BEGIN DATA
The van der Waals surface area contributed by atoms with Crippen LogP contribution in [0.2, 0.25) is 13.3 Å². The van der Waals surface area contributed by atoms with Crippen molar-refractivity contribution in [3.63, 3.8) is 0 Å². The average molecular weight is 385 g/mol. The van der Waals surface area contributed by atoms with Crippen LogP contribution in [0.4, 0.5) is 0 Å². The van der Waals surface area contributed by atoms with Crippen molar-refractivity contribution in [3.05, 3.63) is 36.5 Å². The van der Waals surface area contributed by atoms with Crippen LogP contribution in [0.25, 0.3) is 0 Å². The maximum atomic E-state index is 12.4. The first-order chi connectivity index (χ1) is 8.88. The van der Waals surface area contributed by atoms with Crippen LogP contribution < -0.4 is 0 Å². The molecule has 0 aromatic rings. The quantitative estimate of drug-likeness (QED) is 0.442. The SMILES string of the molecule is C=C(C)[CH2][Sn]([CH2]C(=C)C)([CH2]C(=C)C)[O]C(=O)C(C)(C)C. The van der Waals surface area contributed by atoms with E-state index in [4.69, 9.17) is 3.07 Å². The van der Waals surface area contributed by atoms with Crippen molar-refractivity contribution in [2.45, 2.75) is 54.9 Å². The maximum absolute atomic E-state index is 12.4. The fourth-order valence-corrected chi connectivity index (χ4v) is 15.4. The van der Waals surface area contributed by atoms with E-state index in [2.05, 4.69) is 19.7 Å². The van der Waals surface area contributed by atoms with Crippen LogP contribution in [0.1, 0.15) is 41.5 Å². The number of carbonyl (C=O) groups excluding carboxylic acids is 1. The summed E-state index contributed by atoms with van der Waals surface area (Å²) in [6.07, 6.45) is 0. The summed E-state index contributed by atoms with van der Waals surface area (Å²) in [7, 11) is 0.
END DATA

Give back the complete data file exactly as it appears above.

The van der Waals surface area contributed by atoms with Crippen LogP contribution in [0.2, 0.25) is 13.3 Å². The van der Waals surface area contributed by atoms with Crippen molar-refractivity contribution in [3.63, 3.8) is 0 Å². The average molecular weight is 385 g/mol. The van der Waals surface area contributed by atoms with Crippen LogP contribution in [0.4, 0.5) is 0 Å². The van der Waals surface area contributed by atoms with Crippen molar-refractivity contribution in [3.05, 3.63) is 36.5 Å². The van der Waals surface area contributed by atoms with Crippen LogP contribution in [0.25, 0.3) is 0 Å². The maximum atomic E-state index is 12.4. The first-order chi connectivity index (χ1) is 8.88. The van der Waals surface area contributed by atoms with Crippen LogP contribution < -0.4 is 0 Å². The molecule has 0 aromatic rings. The quantitative estimate of drug-likeness (QED) is 0.442. The SMILES string of the molecule is C=C(C)[CH2][Sn]([CH2]C(=C)C)([CH2]C(=C)C)[O]C(=O)C(C)(C)C. The van der Waals surface area contributed by atoms with E-state index in [4.69, 9.17) is 3.07 Å². The van der Waals surface area contributed by atoms with Crippen molar-refractivity contribution in [2.45, 2.75) is 54.9 Å². The maximum absolute atomic E-state index is 12.4. The fourth-order valence-corrected chi connectivity index (χ4v) is 15.4. The van der Waals surface area contributed by atoms with E-state index in [2.05, 4.69) is 19.7 Å². The van der Waals surface area contributed by atoms with Crippen LogP contribution in [0.1, 0.15) is 41.5 Å². The number of carbonyl (C=O) groups excluding carboxylic acids is 1. The summed E-state index contributed by atoms with van der Waals surface area (Å²) in [6.07, 6.45) is 0. The summed E-state index contributed by atoms with van der Waals surface area (Å²) in [7, 11) is 0.